19 Sep Oh Captain, My Captain! The Lost Art of Poetry.
I went for my morning stroll with overcast skies and a new found crispness in the air and I found myself wrapping my scarf tighter.
As I walked along damp clay, I felt such great appreciation and gratitude as I watched the leaves starting their descent from the branches where they once held life.
All of the wonderful colors of fall were emerging: brilliant burnt sienna, lush burgundy reds, vibrant yellows, and deep rich browns.
It didn’t take long before I was lost in thought, mesmerized, and twirling one of the leaves from its stem.
A million thoughts came to mind—but it struck me that nature has its own form of poetry.
After my stroll, I wandered into a nearby café and ordered a steaming hot cup of rich, black coffee in an oversized ceramic mug.
I found a table and started unloading my pack: book upon book, journal upon journal, and noticed an elderly gentleman watching me.
“You a writer?” he asked with a knowing smile. I smiled and nodded as if to say, “Yes.”
“What do you write about?”
“Well, for the most part, I write non-fiction. I write poetry. I write about feelings, relationships, world events, awareness—whatever burns a fire in my belly. I write about living transparently and allowing ourselves to be vulnerable. Really, I write about anything that inspires me or moves me.” I had not meant to sound like a walking advertisement or to do a word vomit.
“Poetry, huh? They still publish that crap?”
As I looked at this man, old enough to have a permanent crease in his brow, I couldn’t help but smirk as I noticed his wedding band.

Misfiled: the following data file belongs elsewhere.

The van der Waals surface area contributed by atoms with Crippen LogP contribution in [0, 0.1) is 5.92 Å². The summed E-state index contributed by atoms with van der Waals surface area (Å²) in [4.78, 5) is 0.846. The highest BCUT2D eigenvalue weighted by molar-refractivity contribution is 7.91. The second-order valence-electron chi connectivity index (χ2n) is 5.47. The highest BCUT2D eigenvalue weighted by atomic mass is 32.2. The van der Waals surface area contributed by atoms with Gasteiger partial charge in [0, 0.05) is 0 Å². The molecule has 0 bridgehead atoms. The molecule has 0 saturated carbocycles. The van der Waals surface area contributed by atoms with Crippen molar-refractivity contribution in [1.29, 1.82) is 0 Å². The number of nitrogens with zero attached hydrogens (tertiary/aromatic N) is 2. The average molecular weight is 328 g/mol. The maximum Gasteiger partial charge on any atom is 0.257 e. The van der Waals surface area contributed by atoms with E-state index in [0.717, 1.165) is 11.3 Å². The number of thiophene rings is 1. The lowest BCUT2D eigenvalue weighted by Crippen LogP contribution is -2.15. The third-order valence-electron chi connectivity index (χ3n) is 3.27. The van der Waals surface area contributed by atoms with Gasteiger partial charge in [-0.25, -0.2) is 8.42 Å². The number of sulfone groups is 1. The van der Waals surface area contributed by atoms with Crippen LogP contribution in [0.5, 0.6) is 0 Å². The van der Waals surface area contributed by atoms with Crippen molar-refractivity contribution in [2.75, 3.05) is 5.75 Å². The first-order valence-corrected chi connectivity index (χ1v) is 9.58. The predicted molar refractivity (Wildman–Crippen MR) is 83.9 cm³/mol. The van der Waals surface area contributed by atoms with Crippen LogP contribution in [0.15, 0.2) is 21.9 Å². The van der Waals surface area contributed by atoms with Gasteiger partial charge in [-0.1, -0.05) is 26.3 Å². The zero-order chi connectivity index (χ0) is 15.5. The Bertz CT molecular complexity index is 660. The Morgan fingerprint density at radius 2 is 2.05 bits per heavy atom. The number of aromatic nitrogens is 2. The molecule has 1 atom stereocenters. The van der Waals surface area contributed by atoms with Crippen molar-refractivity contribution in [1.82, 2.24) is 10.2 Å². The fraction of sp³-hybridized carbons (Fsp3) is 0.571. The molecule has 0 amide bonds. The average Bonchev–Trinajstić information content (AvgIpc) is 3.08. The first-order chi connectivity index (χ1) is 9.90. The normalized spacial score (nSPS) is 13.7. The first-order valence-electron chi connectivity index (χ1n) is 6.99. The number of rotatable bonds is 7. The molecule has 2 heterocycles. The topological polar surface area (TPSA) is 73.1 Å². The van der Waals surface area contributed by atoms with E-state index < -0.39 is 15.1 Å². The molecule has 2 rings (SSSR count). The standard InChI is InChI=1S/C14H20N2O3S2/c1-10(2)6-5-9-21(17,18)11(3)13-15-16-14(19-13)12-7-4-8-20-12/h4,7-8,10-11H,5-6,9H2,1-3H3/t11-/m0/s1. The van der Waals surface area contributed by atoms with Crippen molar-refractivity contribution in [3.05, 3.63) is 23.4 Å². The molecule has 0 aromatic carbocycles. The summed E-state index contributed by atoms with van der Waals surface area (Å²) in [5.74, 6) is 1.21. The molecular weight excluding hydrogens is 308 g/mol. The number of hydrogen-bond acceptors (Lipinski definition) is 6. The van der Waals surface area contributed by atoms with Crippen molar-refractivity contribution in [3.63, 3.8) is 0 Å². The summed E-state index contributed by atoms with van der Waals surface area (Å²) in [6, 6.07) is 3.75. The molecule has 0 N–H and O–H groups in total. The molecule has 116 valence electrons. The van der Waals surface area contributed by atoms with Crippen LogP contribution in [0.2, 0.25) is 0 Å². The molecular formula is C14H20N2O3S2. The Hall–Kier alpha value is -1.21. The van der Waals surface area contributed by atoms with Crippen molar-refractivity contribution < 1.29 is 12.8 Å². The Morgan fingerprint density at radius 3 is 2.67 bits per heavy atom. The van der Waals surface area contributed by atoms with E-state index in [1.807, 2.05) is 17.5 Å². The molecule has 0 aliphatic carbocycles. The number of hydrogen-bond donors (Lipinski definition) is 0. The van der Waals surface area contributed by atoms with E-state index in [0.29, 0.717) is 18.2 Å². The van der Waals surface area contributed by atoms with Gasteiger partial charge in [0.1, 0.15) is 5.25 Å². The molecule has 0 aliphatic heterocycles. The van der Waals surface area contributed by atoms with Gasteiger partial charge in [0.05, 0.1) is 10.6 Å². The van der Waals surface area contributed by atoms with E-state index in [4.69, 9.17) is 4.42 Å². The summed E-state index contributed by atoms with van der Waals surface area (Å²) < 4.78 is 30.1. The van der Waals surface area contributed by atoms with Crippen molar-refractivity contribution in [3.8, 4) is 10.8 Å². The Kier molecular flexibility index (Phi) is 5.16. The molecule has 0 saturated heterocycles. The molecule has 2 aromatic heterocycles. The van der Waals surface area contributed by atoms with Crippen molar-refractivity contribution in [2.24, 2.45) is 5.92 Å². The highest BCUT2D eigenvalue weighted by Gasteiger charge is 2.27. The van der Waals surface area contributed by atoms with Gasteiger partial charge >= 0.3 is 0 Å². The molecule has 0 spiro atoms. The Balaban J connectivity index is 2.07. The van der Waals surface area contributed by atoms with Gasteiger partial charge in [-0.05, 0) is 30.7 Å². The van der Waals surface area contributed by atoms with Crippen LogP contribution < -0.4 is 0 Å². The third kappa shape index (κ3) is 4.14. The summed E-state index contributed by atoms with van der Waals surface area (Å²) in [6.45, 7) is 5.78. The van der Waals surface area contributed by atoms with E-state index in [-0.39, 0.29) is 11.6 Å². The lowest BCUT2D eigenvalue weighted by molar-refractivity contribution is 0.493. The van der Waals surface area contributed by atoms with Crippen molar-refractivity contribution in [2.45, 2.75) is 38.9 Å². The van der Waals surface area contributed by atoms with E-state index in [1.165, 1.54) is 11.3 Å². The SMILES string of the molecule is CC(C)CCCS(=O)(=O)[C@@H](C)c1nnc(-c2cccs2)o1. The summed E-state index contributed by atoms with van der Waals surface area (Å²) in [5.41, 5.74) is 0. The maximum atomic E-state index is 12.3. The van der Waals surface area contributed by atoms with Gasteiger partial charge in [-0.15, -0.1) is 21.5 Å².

“You should try reciting poetry from E.E. Cummings or Walt Whitman to your wife. I’m sure she would be absolutely surprised and delighted.”
As we talked further, I allowed him to read a few of my poems. Before leaving, he promised he would do just that—he vowed to memorize a poem and recite it to his wife.
When he left, I felt a deep sadness—almost a feeling of grief or mourning as I realized poetry is truly a lost art.
When I returned home, I lovingly went through my books, well-worn from love over time. My favorites were all there, waiting for me like a long lost lover:
- Charles Bukowski
- E.E. Cummings
- Emily Dickinson
- Robert Frost
- Sylvia Plath
- Edgar Allen Poe
- E.W. White
- Walt Whitman
My point being that so much of who I am—a lover of words—came from reading poems written and recited by legends.
Once upon a time, there were entire magazines and books lined with nothing but poetry.
I may be a feminist, but I can still appreciate chivalry.
What happened to days gone by—where a romantic night in meant snuggling with lots of pillows and warm throws, drawing close to your lover by the warmth of a crackling fire whilst drinking whiskey, neat, in a snifter?
Imagine, if you will, some Nina Simone playing in the background on vinyl, a white faux bear skin rug, and your lover reciting a poem of love.
“A poet looks at the world the way a man looks at a woman.” ~ Wallace Stevens
That, my friends, is an expression of true romance.